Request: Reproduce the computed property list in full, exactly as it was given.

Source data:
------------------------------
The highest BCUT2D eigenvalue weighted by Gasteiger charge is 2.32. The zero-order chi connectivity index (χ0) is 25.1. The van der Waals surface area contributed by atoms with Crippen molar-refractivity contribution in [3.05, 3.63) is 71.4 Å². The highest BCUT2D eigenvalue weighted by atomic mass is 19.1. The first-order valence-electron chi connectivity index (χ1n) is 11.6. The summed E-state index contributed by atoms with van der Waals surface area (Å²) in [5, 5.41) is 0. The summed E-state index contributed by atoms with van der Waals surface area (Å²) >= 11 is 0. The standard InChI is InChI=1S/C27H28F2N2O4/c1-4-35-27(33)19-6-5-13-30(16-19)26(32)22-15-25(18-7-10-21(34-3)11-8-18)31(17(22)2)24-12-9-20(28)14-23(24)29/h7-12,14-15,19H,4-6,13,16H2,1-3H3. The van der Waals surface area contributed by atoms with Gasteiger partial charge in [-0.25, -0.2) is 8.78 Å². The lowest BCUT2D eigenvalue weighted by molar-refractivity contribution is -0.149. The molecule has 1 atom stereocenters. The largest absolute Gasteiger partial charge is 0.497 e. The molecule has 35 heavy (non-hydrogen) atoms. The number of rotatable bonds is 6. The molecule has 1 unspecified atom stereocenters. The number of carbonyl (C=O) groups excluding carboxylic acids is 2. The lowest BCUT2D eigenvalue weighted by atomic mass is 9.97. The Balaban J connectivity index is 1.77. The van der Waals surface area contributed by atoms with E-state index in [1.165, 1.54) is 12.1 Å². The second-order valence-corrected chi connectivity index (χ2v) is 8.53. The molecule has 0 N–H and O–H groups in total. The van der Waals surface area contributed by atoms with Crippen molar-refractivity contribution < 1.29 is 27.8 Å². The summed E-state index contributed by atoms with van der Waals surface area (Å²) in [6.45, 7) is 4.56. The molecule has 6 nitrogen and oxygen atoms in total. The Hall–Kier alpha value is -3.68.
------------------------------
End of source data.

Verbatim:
The highest BCUT2D eigenvalue weighted by Gasteiger charge is 2.32. The zero-order chi connectivity index (χ0) is 25.1. The van der Waals surface area contributed by atoms with Crippen molar-refractivity contribution in [3.05, 3.63) is 71.4 Å². The highest BCUT2D eigenvalue weighted by atomic mass is 19.1. The first-order valence-electron chi connectivity index (χ1n) is 11.6. The summed E-state index contributed by atoms with van der Waals surface area (Å²) in [5, 5.41) is 0. The summed E-state index contributed by atoms with van der Waals surface area (Å²) >= 11 is 0. The standard InChI is InChI=1S/C27H28F2N2O4/c1-4-35-27(33)19-6-5-13-30(16-19)26(32)22-15-25(18-7-10-21(34-3)11-8-18)31(17(22)2)24-12-9-20(28)14-23(24)29/h7-12,14-15,19H,4-6,13,16H2,1-3H3. The van der Waals surface area contributed by atoms with Gasteiger partial charge in [-0.25, -0.2) is 8.78 Å². The lowest BCUT2D eigenvalue weighted by molar-refractivity contribution is -0.149. The molecule has 1 atom stereocenters. The largest absolute Gasteiger partial charge is 0.497 e. The molecule has 35 heavy (non-hydrogen) atoms. The number of rotatable bonds is 6. The molecule has 1 unspecified atom stereocenters. The number of carbonyl (C=O) groups excluding carboxylic acids is 2. The lowest BCUT2D eigenvalue weighted by atomic mass is 9.97. The Balaban J connectivity index is 1.77. The van der Waals surface area contributed by atoms with E-state index in [1.165, 1.54) is 12.1 Å². The second-order valence-corrected chi connectivity index (χ2v) is 8.53. The molecule has 0 N–H and O–H groups in total. The van der Waals surface area contributed by atoms with Crippen molar-refractivity contribution < 1.29 is 27.8 Å². The summed E-state index contributed by atoms with van der Waals surface area (Å²) in [6.45, 7) is 4.56. The molecule has 6 nitrogen and oxygen atoms in total. The Hall–Kier alpha value is -3.68.